Brooks Kushman Shareholders Frank Angileri and Marc Lorelli
discuss several recent Court decisions that will have the greatest
impact on intellectual property law. During the second quarter of
2016, the U.S. Supreme Court and Federal Circuit issued several
significant IP rulings, including decisions that will affect
on-going discussions concerning important patent issues.
The webinar reviews and provide practical guidance on:
Enhanced Damages and Willful Infringement in Patent Cases: In
Halo Electronics, Inc. v. Pulse Electronics, Inc., 136 S.
Ct. 1923 (June 13, 2016), the Supreme Court rejected the Federal
Circuit's Seagate Technology standard for willful infringement
and gave district courts broad discretion to award enhanced damages
to patent infringement plaintiffs. The ruling will require many
litigants to reassess their trial strategies.
Federal Circuit Continues to Refine Alice/Mayo Test: In a
series of important cases, the Federal Circuit continued to apply
the Supreme Court's Alice/Mayo framework for assessing patent
eligibility under 35 U.S.C. § 101.
The decisions in Rapid Litigation Management Ltd. v.
CellzDirect, Inc., No. 2015-1570 (Fed. Cir. July 05, 2016);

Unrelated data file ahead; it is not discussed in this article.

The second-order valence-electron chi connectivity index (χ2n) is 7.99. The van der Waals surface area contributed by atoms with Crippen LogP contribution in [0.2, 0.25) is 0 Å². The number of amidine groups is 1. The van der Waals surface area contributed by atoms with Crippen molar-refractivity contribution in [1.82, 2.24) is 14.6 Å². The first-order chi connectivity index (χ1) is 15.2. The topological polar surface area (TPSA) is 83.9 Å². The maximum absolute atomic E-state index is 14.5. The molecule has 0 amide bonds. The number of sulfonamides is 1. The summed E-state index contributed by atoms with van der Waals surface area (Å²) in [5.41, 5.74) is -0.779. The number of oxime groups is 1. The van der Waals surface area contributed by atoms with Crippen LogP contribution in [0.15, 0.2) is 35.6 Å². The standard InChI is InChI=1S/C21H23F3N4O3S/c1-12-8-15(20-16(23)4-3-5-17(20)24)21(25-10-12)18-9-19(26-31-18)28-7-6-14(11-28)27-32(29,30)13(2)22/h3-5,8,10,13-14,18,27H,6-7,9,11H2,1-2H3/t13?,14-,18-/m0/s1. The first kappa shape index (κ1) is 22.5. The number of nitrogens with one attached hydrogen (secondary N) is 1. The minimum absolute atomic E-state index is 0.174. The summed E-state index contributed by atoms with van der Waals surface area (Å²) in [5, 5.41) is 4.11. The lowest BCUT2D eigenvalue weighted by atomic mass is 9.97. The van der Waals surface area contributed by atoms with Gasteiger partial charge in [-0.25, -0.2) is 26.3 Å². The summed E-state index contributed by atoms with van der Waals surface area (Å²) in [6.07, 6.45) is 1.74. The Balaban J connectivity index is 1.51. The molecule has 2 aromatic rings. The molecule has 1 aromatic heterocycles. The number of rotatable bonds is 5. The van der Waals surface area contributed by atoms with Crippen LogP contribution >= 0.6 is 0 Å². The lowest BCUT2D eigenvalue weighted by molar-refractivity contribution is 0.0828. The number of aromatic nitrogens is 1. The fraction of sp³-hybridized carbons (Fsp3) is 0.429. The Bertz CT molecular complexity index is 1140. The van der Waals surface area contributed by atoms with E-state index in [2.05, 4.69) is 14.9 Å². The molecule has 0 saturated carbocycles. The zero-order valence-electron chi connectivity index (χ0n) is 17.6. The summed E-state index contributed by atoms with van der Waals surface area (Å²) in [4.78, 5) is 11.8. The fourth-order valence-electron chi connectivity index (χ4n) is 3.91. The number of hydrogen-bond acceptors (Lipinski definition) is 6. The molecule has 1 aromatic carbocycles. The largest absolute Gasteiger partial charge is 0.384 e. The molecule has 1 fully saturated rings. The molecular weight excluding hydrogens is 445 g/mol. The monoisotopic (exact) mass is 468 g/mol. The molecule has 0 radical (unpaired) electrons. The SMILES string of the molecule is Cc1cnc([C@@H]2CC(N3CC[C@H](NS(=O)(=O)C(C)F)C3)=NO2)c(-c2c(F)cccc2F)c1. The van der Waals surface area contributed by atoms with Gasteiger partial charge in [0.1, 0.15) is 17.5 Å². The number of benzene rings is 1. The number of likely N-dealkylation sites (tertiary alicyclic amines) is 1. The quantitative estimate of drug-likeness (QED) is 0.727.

Bascom Global Internet Services, Inc. v. AT&T Mobility
LLC, No. 2015-1763 (Fed. Cir. June 27, 2016); and Enfish, LLC
v. Microsoft Corp., 822 F.3d 1327 (Fed. Cir. 2016) may signal new
avenues for establishing patent eligibility.
Supreme Court Decides First AIA Case: In Cuozzo Speed
Techs., LLC v. Lee, 136 S. Ct. 2131 (2016), the Supreme Court
considered the USPTO's AIA trial procedures, including the
correct claim construction standard to be used in inter
partes review proceedings and the appealability of decisions
to institute review.
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In Wasica Finance GmbH v. Continental Automotive Systems, Inc., No. 15-2078 (Fed. Cir. 2017), the patentee Wasica Finance discovered, among other things, the importance of using consistent terminology in the patent specification and claims.
While under attack for several years now, the patent infringement defense of laches was dealt a serious, and likely final, blow by the recent Supreme Court case of SCA Hygiene Products AB et al. v. First Quality Baby Products LLC et al.
Mintz, Levin, Cohn, Ferris, Glovsky and Popeo, P.C.
On April 6, 2017, the Federal Circuit reversed-in-part and affirmed-in-part the district court's judgment of infringement and summary judgment for non-infringement of The Medicines Company's ("MedCo") patents-in-suit.
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